Flexible PCBs, like any other electrical interconnect, are susceptible to electromagnetic (EM) and radio frequency (RF) interference. The negative consequences of EM and RF interference range from an increase in error rate to a total loss of data. To address this interference issue in flex circuit boards, EMI shielding is carried out using copper layers, silver ink, and specialized shielding films.
In this article we will go through various methods of shielding flex boards:
What is EMI?
Electromagnetic interference (EMI) is a disturbance generated by an electrical source that influences the circuits with electromagnetic induction, electrostatic coupling, or conduction. EMI significantly degrades the performance of a circuit board or even stops it from functioning. At high frequencies, interconnects tend to act as antennas and emit radiations. These EMI radiations interfere with other components present in the vicinity and affect the performance of the board. Thus, it is important to measure electromagnetic radiation and control it. See PCB design guidelines for EMI and EMC.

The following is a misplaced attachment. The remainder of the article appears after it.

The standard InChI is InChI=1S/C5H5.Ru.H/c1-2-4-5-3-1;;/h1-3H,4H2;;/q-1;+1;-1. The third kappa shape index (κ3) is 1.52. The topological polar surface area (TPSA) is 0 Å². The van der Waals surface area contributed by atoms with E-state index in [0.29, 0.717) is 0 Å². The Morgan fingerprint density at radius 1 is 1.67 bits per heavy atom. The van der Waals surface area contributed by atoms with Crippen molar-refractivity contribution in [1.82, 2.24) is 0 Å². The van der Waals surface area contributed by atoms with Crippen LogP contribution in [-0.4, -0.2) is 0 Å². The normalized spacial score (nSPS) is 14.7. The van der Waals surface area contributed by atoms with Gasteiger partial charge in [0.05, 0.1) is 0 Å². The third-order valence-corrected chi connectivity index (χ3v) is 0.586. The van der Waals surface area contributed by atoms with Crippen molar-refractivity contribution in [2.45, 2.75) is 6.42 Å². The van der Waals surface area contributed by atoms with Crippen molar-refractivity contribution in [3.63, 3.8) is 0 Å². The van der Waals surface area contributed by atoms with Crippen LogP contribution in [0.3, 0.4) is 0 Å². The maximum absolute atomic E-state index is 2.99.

What is EMI and RF shielding?
EMI and RF shielding is a method used to prevent electromagnetic and radio frequency interference from external signals. It also inhibits high-frequency signals from leaking out and interfering with surrounding circuits. This is achieved by using metallic barriers to absorb the electromagnetic interference that is being transmitted through the air. The shielding effect is based on a principle used in a Faraday cage, which states that the metallic screen completely surrounds either the sensitive or the transmitting electronics.
A Faraday cage is established by placing ground points on the edge of the circuit board. The goal is to avoid routing signals outside this area. This approach keeps EMI within the acceptable limit.
To learn about the basics of RF boards, see 7 factors that impact RF PCB design.
Flex shielding design challenges